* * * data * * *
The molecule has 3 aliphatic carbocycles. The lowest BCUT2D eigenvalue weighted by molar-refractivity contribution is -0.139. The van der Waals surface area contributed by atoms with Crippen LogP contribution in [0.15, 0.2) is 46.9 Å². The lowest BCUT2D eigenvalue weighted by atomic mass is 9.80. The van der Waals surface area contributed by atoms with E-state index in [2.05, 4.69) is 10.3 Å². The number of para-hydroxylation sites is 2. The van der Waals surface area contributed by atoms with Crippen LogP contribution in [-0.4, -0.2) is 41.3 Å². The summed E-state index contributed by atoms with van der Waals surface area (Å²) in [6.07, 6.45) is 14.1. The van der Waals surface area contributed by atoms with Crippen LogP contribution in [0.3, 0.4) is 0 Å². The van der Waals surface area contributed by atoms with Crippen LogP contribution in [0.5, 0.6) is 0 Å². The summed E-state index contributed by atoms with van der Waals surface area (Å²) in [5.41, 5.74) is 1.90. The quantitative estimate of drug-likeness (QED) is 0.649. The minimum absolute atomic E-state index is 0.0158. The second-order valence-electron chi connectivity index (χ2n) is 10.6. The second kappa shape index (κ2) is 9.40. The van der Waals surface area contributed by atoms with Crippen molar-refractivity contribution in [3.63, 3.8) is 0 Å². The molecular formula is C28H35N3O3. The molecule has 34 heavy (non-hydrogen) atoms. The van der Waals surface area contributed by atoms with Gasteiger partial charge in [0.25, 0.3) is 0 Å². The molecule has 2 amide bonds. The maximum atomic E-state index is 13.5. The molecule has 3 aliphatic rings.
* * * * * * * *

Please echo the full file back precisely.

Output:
The molecule has 3 aliphatic carbocycles. The lowest BCUT2D eigenvalue weighted by molar-refractivity contribution is -0.139. The van der Waals surface area contributed by atoms with Crippen LogP contribution in [0.15, 0.2) is 46.9 Å². The lowest BCUT2D eigenvalue weighted by atomic mass is 9.80. The van der Waals surface area contributed by atoms with E-state index in [2.05, 4.69) is 10.3 Å². The number of para-hydroxylation sites is 2. The van der Waals surface area contributed by atoms with Crippen LogP contribution in [-0.4, -0.2) is 41.3 Å². The summed E-state index contributed by atoms with van der Waals surface area (Å²) in [6.07, 6.45) is 14.1. The van der Waals surface area contributed by atoms with Crippen LogP contribution in [0.3, 0.4) is 0 Å². The van der Waals surface area contributed by atoms with Crippen LogP contribution in [0.5, 0.6) is 0 Å². The summed E-state index contributed by atoms with van der Waals surface area (Å²) in [5.41, 5.74) is 1.90. The quantitative estimate of drug-likeness (QED) is 0.649. The minimum absolute atomic E-state index is 0.0158. The second-order valence-electron chi connectivity index (χ2n) is 10.6. The second kappa shape index (κ2) is 9.40. The van der Waals surface area contributed by atoms with Crippen molar-refractivity contribution in [3.63, 3.8) is 0 Å². The molecular formula is C28H35N3O3. The molecule has 34 heavy (non-hydrogen) atoms. The van der Waals surface area contributed by atoms with Gasteiger partial charge in [0.25, 0.3) is 0 Å². The molecule has 2 amide bonds. The maximum atomic E-state index is 13.5. The molecule has 3 aliphatic rings.